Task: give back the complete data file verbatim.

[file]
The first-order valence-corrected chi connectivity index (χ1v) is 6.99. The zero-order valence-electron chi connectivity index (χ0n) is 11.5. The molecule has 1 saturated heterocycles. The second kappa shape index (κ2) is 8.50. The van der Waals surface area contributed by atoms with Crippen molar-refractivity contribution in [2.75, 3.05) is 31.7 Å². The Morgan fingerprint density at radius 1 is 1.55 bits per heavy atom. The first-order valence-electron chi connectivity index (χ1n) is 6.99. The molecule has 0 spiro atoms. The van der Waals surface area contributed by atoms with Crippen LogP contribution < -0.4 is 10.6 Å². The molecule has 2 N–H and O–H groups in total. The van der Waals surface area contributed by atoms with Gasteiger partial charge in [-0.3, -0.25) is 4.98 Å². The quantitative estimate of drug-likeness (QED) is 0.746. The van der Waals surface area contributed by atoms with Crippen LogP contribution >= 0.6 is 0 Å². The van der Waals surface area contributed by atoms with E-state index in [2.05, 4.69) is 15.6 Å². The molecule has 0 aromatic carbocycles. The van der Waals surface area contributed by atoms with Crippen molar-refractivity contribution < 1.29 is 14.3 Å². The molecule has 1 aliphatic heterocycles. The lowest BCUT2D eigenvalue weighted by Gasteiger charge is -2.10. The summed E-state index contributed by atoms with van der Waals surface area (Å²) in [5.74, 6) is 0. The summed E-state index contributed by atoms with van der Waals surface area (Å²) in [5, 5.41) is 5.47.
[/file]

The first-order valence-corrected chi connectivity index (χ1v) is 6.99. The zero-order valence-electron chi connectivity index (χ0n) is 11.5. The molecule has 1 saturated heterocycles. The second kappa shape index (κ2) is 8.50. The van der Waals surface area contributed by atoms with Crippen molar-refractivity contribution in [2.75, 3.05) is 31.7 Å². The Morgan fingerprint density at radius 1 is 1.55 bits per heavy atom. The first-order valence-electron chi connectivity index (χ1n) is 6.99. The molecule has 0 spiro atoms. The van der Waals surface area contributed by atoms with Crippen LogP contribution < -0.4 is 10.6 Å². The molecule has 2 N–H and O–H groups in total. The van der Waals surface area contributed by atoms with Gasteiger partial charge in [-0.3, -0.25) is 4.98 Å². The quantitative estimate of drug-likeness (QED) is 0.746. The van der Waals surface area contributed by atoms with Crippen LogP contribution >= 0.6 is 0 Å². The van der Waals surface area contributed by atoms with E-state index in [2.05, 4.69) is 15.6 Å². The molecule has 0 aromatic carbocycles. The van der Waals surface area contributed by atoms with Crippen molar-refractivity contribution < 1.29 is 14.3 Å². The molecule has 1 aliphatic heterocycles. The lowest BCUT2D eigenvalue weighted by Gasteiger charge is -2.10. The summed E-state index contributed by atoms with van der Waals surface area (Å²) in [5.74, 6) is 0. The summed E-state index contributed by atoms with van der Waals surface area (Å²) in [5, 5.41) is 5.47.